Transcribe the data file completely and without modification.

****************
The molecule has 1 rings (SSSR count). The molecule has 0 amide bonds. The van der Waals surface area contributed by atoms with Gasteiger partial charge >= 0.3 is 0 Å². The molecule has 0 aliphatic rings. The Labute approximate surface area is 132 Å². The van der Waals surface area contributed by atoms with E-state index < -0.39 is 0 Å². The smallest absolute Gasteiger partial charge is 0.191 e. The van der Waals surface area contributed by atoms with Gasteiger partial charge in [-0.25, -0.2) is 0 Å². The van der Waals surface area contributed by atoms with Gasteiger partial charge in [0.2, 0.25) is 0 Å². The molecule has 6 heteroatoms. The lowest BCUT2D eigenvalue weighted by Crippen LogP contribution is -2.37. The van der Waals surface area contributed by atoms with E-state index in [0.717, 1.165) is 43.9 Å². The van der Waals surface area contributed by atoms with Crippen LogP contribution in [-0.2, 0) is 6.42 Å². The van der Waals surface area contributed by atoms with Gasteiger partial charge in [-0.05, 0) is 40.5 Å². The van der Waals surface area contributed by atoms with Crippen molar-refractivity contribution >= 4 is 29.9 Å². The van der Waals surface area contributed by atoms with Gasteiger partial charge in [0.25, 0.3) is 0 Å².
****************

The molecule has 1 rings (SSSR count). The molecule has 0 amide bonds. The van der Waals surface area contributed by atoms with Gasteiger partial charge >= 0.3 is 0 Å². The molecule has 0 aliphatic rings. The Labute approximate surface area is 132 Å². The van der Waals surface area contributed by atoms with E-state index < -0.39 is 0 Å². The smallest absolute Gasteiger partial charge is 0.191 e. The van der Waals surface area contributed by atoms with Gasteiger partial charge in [-0.25, -0.2) is 0 Å². The van der Waals surface area contributed by atoms with Gasteiger partial charge in [0.2, 0.25) is 0 Å². The molecule has 6 heteroatoms. The lowest BCUT2D eigenvalue weighted by Crippen LogP contribution is -2.37. The van der Waals surface area contributed by atoms with E-state index in [0.717, 1.165) is 43.9 Å². The van der Waals surface area contributed by atoms with Crippen LogP contribution in [-0.2, 0) is 6.42 Å². The van der Waals surface area contributed by atoms with Gasteiger partial charge in [-0.05, 0) is 40.5 Å². The van der Waals surface area contributed by atoms with Crippen molar-refractivity contribution >= 4 is 29.9 Å². The van der Waals surface area contributed by atoms with Gasteiger partial charge in [0.25, 0.3) is 0 Å².